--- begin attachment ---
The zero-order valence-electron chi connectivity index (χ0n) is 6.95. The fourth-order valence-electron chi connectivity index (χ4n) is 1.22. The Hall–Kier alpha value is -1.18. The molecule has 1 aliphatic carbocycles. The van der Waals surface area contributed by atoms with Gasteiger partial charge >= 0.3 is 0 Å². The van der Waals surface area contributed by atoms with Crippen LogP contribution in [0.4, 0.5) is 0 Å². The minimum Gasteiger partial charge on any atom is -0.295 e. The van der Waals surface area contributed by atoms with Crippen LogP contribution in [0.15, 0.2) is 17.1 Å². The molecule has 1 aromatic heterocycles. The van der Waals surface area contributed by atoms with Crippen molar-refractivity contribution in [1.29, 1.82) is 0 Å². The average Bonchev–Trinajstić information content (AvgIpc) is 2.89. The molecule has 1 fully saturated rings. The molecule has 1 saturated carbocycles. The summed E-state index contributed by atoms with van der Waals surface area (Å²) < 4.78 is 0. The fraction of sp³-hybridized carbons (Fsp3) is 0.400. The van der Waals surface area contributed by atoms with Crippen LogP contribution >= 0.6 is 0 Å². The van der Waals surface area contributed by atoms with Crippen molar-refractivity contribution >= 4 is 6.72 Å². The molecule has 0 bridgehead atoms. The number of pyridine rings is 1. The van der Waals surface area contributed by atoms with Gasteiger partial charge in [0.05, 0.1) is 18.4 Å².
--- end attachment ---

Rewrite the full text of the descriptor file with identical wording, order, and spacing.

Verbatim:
The zero-order valence-electron chi connectivity index (χ0n) is 6.95. The fourth-order valence-electron chi connectivity index (χ4n) is 1.22. The Hall–Kier alpha value is -1.18. The molecule has 1 aliphatic carbocycles. The van der Waals surface area contributed by atoms with Gasteiger partial charge >= 0.3 is 0 Å². The van der Waals surface area contributed by atoms with Crippen LogP contribution in [0.4, 0.5) is 0 Å². The minimum Gasteiger partial charge on any atom is -0.295 e. The van der Waals surface area contributed by atoms with Crippen LogP contribution in [0.15, 0.2) is 17.1 Å². The molecule has 1 aromatic heterocycles. The van der Waals surface area contributed by atoms with Crippen molar-refractivity contribution in [1.29, 1.82) is 0 Å². The average Bonchev–Trinajstić information content (AvgIpc) is 2.89. The molecule has 1 fully saturated rings. The molecule has 1 saturated carbocycles. The summed E-state index contributed by atoms with van der Waals surface area (Å²) < 4.78 is 0. The fraction of sp³-hybridized carbons (Fsp3) is 0.400. The van der Waals surface area contributed by atoms with Crippen LogP contribution >= 0.6 is 0 Å². The van der Waals surface area contributed by atoms with Crippen molar-refractivity contribution >= 4 is 6.72 Å². The molecule has 0 bridgehead atoms. The number of pyridine rings is 1. The van der Waals surface area contributed by atoms with Gasteiger partial charge in [0.05, 0.1) is 18.4 Å².